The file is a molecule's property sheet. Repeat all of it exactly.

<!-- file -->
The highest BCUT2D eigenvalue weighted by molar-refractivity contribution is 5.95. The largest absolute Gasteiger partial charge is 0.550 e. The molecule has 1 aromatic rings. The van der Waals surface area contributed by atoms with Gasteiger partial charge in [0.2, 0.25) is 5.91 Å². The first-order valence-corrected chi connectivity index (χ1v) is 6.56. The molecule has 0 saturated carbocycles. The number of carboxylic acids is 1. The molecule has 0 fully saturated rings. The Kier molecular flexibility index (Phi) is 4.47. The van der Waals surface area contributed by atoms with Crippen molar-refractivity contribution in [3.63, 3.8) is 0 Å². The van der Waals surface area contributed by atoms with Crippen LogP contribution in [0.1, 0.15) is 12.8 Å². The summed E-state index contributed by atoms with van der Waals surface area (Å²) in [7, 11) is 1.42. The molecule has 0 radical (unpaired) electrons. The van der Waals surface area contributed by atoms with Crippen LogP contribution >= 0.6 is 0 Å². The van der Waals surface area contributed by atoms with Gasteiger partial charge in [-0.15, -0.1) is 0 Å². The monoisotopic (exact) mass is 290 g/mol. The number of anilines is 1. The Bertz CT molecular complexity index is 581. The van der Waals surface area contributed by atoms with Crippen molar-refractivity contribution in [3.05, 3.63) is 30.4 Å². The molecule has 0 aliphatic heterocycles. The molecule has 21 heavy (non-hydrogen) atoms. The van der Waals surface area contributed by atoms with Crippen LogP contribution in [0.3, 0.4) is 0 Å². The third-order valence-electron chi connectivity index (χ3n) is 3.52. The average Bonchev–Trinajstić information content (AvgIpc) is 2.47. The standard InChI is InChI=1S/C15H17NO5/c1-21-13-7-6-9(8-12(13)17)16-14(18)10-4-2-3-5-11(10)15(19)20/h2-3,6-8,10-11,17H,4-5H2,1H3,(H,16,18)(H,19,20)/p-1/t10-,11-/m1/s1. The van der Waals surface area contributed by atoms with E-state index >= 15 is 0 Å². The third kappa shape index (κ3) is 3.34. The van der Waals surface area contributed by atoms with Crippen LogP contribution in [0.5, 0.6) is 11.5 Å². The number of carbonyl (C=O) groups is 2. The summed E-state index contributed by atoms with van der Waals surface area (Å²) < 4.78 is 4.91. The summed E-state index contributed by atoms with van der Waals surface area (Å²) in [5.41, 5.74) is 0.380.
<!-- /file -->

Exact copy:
The highest BCUT2D eigenvalue weighted by molar-refractivity contribution is 5.95. The largest absolute Gasteiger partial charge is 0.550 e. The molecule has 1 aromatic rings. The van der Waals surface area contributed by atoms with Gasteiger partial charge in [0.2, 0.25) is 5.91 Å². The first-order valence-corrected chi connectivity index (χ1v) is 6.56. The molecule has 0 saturated carbocycles. The number of carboxylic acids is 1. The molecule has 0 fully saturated rings. The Kier molecular flexibility index (Phi) is 4.47. The van der Waals surface area contributed by atoms with Crippen molar-refractivity contribution in [3.63, 3.8) is 0 Å². The van der Waals surface area contributed by atoms with Crippen LogP contribution in [0.1, 0.15) is 12.8 Å². The summed E-state index contributed by atoms with van der Waals surface area (Å²) in [7, 11) is 1.42. The molecule has 0 radical (unpaired) electrons. The van der Waals surface area contributed by atoms with Crippen LogP contribution >= 0.6 is 0 Å². The van der Waals surface area contributed by atoms with Gasteiger partial charge in [-0.15, -0.1) is 0 Å². The monoisotopic (exact) mass is 290 g/mol. The number of anilines is 1. The Bertz CT molecular complexity index is 581. The van der Waals surface area contributed by atoms with Crippen molar-refractivity contribution in [3.05, 3.63) is 30.4 Å². The molecule has 0 aliphatic heterocycles. The molecule has 21 heavy (non-hydrogen) atoms. The van der Waals surface area contributed by atoms with Crippen LogP contribution in [0.3, 0.4) is 0 Å². The third-order valence-electron chi connectivity index (χ3n) is 3.52. The average Bonchev–Trinajstić information content (AvgIpc) is 2.47. The standard InChI is InChI=1S/C15H17NO5/c1-21-13-7-6-9(8-12(13)17)16-14(18)10-4-2-3-5-11(10)15(19)20/h2-3,6-8,10-11,17H,4-5H2,1H3,(H,16,18)(H,19,20)/p-1/t10-,11-/m1/s1. The van der Waals surface area contributed by atoms with E-state index >= 15 is 0 Å². The third kappa shape index (κ3) is 3.34. The van der Waals surface area contributed by atoms with Crippen LogP contribution in [0.5, 0.6) is 11.5 Å². The number of carbonyl (C=O) groups is 2. The summed E-state index contributed by atoms with van der Waals surface area (Å²) < 4.78 is 4.91. The summed E-state index contributed by atoms with van der Waals surface area (Å²) in [5.41, 5.74) is 0.380.